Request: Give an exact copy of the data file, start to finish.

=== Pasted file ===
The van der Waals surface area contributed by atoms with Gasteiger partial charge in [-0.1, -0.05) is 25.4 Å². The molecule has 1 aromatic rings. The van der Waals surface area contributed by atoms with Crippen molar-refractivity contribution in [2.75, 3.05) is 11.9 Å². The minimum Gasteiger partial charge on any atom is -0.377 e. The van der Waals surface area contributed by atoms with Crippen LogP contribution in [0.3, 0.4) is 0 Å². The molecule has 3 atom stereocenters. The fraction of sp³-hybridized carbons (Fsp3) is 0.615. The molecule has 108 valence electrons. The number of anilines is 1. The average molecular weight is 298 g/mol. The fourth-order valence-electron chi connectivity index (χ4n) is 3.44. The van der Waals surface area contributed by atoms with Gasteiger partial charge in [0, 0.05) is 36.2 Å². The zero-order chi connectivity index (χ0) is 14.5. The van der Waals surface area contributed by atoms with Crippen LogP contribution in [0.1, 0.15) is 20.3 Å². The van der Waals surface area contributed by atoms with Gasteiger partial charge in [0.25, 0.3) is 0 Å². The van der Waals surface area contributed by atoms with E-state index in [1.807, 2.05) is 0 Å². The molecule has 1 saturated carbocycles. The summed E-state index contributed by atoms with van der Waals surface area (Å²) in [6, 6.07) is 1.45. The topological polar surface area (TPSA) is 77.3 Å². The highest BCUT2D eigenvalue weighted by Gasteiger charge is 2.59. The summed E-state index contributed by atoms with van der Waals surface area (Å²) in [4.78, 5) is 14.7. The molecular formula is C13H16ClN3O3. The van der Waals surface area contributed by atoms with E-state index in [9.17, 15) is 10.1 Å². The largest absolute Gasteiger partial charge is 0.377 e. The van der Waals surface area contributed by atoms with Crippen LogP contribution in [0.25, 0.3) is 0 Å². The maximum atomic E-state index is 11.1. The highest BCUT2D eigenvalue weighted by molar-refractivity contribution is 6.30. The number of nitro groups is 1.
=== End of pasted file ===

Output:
The van der Waals surface area contributed by atoms with Gasteiger partial charge in [-0.1, -0.05) is 25.4 Å². The molecule has 1 aromatic rings. The van der Waals surface area contributed by atoms with Crippen molar-refractivity contribution in [2.75, 3.05) is 11.9 Å². The minimum Gasteiger partial charge on any atom is -0.377 e. The van der Waals surface area contributed by atoms with Crippen LogP contribution in [0.3, 0.4) is 0 Å². The molecule has 3 atom stereocenters. The fraction of sp³-hybridized carbons (Fsp3) is 0.615. The molecule has 108 valence electrons. The number of anilines is 1. The average molecular weight is 298 g/mol. The fourth-order valence-electron chi connectivity index (χ4n) is 3.44. The van der Waals surface area contributed by atoms with Gasteiger partial charge in [0, 0.05) is 36.2 Å². The zero-order chi connectivity index (χ0) is 14.5. The van der Waals surface area contributed by atoms with Crippen LogP contribution in [0.1, 0.15) is 20.3 Å². The van der Waals surface area contributed by atoms with Gasteiger partial charge in [0.25, 0.3) is 0 Å². The van der Waals surface area contributed by atoms with E-state index in [1.807, 2.05) is 0 Å². The molecule has 1 saturated carbocycles. The summed E-state index contributed by atoms with van der Waals surface area (Å²) in [6, 6.07) is 1.45. The topological polar surface area (TPSA) is 77.3 Å². The highest BCUT2D eigenvalue weighted by Gasteiger charge is 2.59. The summed E-state index contributed by atoms with van der Waals surface area (Å²) in [4.78, 5) is 14.7. The molecular formula is C13H16ClN3O3. The van der Waals surface area contributed by atoms with E-state index in [9.17, 15) is 10.1 Å². The largest absolute Gasteiger partial charge is 0.377 e. The van der Waals surface area contributed by atoms with Crippen LogP contribution in [0.25, 0.3) is 0 Å². The maximum atomic E-state index is 11.1. The highest BCUT2D eigenvalue weighted by molar-refractivity contribution is 6.30. The number of nitro groups is 1.